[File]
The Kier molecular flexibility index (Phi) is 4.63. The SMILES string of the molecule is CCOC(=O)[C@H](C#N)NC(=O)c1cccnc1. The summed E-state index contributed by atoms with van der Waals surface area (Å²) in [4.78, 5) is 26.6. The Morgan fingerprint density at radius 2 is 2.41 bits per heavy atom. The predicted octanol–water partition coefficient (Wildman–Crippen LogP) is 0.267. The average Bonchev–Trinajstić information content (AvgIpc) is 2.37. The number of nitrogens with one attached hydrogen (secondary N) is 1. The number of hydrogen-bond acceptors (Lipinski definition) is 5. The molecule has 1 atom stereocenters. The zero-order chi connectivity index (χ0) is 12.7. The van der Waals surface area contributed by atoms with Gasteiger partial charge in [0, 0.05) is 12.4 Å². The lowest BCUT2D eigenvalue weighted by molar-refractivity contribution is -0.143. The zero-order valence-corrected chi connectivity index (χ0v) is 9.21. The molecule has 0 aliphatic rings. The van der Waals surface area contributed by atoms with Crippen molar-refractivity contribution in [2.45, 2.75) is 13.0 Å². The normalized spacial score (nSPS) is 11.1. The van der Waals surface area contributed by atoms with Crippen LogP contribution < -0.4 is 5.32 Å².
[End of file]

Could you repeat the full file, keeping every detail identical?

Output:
The Kier molecular flexibility index (Phi) is 4.63. The SMILES string of the molecule is CCOC(=O)[C@H](C#N)NC(=O)c1cccnc1. The summed E-state index contributed by atoms with van der Waals surface area (Å²) in [4.78, 5) is 26.6. The Morgan fingerprint density at radius 2 is 2.41 bits per heavy atom. The predicted octanol–water partition coefficient (Wildman–Crippen LogP) is 0.267. The average Bonchev–Trinajstić information content (AvgIpc) is 2.37. The number of nitrogens with one attached hydrogen (secondary N) is 1. The number of hydrogen-bond acceptors (Lipinski definition) is 5. The molecule has 1 atom stereocenters. The zero-order chi connectivity index (χ0) is 12.7. The van der Waals surface area contributed by atoms with Gasteiger partial charge in [0, 0.05) is 12.4 Å². The lowest BCUT2D eigenvalue weighted by molar-refractivity contribution is -0.143. The zero-order valence-corrected chi connectivity index (χ0v) is 9.21. The molecule has 0 aliphatic rings. The van der Waals surface area contributed by atoms with Crippen molar-refractivity contribution in [2.45, 2.75) is 13.0 Å². The normalized spacial score (nSPS) is 11.1. The van der Waals surface area contributed by atoms with Crippen LogP contribution < -0.4 is 5.32 Å².